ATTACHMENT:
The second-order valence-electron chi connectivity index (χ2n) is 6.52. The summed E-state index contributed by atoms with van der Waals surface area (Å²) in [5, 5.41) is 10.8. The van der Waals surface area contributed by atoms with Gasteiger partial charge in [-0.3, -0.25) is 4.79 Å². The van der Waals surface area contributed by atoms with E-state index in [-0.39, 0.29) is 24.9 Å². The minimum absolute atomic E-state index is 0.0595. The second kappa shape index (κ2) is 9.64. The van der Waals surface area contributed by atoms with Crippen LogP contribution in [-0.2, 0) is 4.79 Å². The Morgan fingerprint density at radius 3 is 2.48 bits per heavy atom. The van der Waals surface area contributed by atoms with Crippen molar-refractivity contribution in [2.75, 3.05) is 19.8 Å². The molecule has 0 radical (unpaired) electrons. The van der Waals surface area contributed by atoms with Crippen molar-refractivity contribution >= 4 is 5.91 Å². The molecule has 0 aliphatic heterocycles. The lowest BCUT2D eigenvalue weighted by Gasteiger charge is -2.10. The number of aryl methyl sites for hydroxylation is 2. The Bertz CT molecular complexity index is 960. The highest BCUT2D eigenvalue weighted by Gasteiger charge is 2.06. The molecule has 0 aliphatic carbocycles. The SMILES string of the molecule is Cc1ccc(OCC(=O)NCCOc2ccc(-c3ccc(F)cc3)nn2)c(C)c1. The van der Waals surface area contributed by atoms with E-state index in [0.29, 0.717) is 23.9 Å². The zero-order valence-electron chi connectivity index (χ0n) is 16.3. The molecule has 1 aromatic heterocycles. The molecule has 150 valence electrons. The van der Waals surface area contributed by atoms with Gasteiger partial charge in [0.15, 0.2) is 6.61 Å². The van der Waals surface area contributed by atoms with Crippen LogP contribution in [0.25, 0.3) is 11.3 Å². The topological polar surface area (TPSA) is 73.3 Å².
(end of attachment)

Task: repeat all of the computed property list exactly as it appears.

The second-order valence-electron chi connectivity index (χ2n) is 6.52. The summed E-state index contributed by atoms with van der Waals surface area (Å²) in [5, 5.41) is 10.8. The van der Waals surface area contributed by atoms with Gasteiger partial charge in [-0.3, -0.25) is 4.79 Å². The van der Waals surface area contributed by atoms with E-state index in [-0.39, 0.29) is 24.9 Å². The minimum absolute atomic E-state index is 0.0595. The second kappa shape index (κ2) is 9.64. The van der Waals surface area contributed by atoms with Crippen LogP contribution in [-0.2, 0) is 4.79 Å². The Morgan fingerprint density at radius 3 is 2.48 bits per heavy atom. The van der Waals surface area contributed by atoms with Crippen molar-refractivity contribution in [2.75, 3.05) is 19.8 Å². The molecule has 0 radical (unpaired) electrons. The van der Waals surface area contributed by atoms with Crippen molar-refractivity contribution >= 4 is 5.91 Å². The molecule has 0 aliphatic heterocycles. The lowest BCUT2D eigenvalue weighted by Gasteiger charge is -2.10. The number of aryl methyl sites for hydroxylation is 2. The Bertz CT molecular complexity index is 960. The highest BCUT2D eigenvalue weighted by Gasteiger charge is 2.06. The molecule has 0 aliphatic carbocycles. The SMILES string of the molecule is Cc1ccc(OCC(=O)NCCOc2ccc(-c3ccc(F)cc3)nn2)c(C)c1. The van der Waals surface area contributed by atoms with E-state index in [0.29, 0.717) is 23.9 Å². The zero-order valence-electron chi connectivity index (χ0n) is 16.3. The molecule has 1 aromatic heterocycles. The molecule has 150 valence electrons. The van der Waals surface area contributed by atoms with Gasteiger partial charge in [0.15, 0.2) is 6.61 Å². The van der Waals surface area contributed by atoms with Crippen LogP contribution in [0.25, 0.3) is 11.3 Å². The topological polar surface area (TPSA) is 73.3 Å².